3. Splash (1984)
This mermaid tale bridges the gap between the director’s earlier, less serious fare and the more dramatic work that followed. Plus, it’s a pleasing middle ground for both Howard and his leading man, Tom Hanks. Howard excels at infusing lighthearted stories with gravity and more serious narratives with moments of levity; the balance here is as good as it’s ever been.

2. Frost/Nixon (2003)
Howard presents the fateful interview that helped secure Tricky Dick’s legacy as a verbal sparring match between journalist and interviewee, turning what could have been a flat series of conversations into a genuinely tense procedural. On the strength of Frank Langella’s performance, it also pulls off an even more impressive feat: evoking sympathy for Richard Nixon.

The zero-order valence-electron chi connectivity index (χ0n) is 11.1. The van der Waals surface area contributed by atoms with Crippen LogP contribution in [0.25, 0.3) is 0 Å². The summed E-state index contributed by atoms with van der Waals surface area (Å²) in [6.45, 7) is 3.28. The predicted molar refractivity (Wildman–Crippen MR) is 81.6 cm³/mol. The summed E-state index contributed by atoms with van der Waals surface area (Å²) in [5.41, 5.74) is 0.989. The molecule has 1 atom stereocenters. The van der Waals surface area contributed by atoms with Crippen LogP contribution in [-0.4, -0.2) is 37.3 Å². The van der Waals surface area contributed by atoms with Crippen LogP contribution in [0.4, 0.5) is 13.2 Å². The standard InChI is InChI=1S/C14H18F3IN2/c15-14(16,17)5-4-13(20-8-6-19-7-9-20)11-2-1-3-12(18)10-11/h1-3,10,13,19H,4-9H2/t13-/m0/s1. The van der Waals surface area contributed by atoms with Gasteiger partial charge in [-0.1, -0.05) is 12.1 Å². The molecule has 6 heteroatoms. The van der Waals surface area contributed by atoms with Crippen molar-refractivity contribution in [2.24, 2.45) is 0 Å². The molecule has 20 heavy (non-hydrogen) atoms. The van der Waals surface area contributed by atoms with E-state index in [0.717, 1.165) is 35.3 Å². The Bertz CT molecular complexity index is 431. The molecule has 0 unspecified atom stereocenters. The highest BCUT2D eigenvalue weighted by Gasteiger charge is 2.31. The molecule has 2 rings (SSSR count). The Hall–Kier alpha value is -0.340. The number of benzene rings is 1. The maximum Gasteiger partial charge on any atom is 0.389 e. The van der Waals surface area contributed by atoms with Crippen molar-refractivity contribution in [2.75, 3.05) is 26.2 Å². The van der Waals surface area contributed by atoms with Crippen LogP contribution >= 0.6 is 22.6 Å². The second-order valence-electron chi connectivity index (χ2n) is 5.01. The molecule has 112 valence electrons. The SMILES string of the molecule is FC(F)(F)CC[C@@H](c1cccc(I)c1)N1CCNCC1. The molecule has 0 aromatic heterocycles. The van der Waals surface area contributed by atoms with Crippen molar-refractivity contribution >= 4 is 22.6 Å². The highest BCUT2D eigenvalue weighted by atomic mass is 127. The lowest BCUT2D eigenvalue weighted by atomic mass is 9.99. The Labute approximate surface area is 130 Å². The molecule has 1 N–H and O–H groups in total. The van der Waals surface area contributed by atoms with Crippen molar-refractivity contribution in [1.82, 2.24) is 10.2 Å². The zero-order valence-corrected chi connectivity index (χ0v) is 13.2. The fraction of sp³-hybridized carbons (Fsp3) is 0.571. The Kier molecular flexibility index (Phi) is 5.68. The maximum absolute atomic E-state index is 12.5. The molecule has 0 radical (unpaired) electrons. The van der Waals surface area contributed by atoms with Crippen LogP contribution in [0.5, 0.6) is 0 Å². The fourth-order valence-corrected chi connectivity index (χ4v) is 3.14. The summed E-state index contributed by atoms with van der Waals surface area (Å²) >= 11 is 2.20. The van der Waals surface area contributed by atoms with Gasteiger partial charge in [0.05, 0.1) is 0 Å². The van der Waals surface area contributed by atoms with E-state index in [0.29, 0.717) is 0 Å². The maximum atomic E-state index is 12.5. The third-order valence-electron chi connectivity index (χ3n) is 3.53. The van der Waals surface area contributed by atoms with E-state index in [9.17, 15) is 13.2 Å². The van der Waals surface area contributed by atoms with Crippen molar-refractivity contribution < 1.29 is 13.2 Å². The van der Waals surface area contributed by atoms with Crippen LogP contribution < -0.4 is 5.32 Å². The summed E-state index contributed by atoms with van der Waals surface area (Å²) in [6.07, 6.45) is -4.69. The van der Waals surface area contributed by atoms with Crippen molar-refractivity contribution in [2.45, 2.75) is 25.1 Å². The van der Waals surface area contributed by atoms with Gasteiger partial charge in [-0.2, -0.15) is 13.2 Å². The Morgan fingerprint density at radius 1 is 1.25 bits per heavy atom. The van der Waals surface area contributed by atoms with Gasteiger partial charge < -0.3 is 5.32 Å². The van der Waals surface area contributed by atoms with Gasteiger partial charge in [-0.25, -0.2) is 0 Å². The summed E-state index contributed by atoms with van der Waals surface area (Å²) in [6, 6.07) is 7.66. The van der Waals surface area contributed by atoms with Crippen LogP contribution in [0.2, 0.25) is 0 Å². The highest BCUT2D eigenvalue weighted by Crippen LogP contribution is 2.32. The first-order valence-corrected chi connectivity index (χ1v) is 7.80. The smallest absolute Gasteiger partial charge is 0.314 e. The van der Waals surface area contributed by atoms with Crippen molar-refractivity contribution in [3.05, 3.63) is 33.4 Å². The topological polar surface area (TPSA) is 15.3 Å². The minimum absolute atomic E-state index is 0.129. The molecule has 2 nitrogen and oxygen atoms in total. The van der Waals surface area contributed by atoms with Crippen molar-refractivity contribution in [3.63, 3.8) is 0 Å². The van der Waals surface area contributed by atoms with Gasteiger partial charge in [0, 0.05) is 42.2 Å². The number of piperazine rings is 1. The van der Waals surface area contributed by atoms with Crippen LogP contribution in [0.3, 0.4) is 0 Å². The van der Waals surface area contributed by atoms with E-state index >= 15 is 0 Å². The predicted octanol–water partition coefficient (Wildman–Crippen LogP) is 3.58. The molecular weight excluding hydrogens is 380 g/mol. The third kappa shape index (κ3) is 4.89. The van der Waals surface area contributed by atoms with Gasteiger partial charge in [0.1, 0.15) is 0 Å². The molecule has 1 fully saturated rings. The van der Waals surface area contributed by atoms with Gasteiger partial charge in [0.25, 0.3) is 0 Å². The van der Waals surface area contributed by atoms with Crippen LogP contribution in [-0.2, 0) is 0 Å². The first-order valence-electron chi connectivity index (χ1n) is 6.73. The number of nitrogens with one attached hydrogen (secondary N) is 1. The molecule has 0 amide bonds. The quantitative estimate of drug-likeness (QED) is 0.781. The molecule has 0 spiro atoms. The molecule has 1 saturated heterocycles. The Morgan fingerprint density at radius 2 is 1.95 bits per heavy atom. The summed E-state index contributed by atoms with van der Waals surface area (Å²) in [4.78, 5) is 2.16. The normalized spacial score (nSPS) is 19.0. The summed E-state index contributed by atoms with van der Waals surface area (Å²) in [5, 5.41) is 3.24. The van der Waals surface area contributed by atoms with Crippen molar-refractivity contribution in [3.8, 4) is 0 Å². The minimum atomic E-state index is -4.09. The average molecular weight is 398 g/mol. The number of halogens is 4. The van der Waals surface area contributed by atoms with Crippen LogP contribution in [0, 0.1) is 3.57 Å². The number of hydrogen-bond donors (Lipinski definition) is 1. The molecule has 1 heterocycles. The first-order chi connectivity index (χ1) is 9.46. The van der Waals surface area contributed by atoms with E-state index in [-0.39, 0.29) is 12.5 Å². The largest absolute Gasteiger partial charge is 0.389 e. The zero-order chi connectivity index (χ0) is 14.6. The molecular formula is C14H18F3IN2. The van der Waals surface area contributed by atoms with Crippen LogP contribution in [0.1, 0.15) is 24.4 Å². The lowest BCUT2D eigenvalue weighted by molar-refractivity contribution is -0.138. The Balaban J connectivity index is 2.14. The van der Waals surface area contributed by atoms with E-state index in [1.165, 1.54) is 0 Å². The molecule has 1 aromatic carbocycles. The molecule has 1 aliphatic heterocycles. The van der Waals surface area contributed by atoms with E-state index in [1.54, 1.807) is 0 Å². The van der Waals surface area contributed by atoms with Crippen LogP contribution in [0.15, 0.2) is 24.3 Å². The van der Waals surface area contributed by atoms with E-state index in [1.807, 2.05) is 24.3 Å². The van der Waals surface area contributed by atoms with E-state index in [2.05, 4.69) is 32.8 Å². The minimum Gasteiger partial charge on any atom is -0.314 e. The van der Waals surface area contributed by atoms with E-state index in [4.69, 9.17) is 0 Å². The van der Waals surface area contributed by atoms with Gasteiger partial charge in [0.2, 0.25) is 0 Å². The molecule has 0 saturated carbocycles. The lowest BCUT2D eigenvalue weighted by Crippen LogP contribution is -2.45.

1. Apollo 13 (1995)
Houston, we have a favorite. Howard’s tendency to lionize his characters (see also “Backdraft” and “A Beautiful Mind”) is most deserved in this account of the astronauts who almost didn’t make it home from the moon. This is a bumpy ride with high stakes that sticks the landing.

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The Oscar-winning filmmaker will next tackle the “Star Wars” Han Solo movie

Ron Howard grew up in front of the camera, but he came of age as an artist behind it. The actor-turned-filmmaker has directed well over 20 movies throughout his career, taking an unostentatious approach to popcorn flicks and prestige pictures alike. With “Inferno” now in theaters, here’s a look back at the good, the bad, and “The Dilemma.”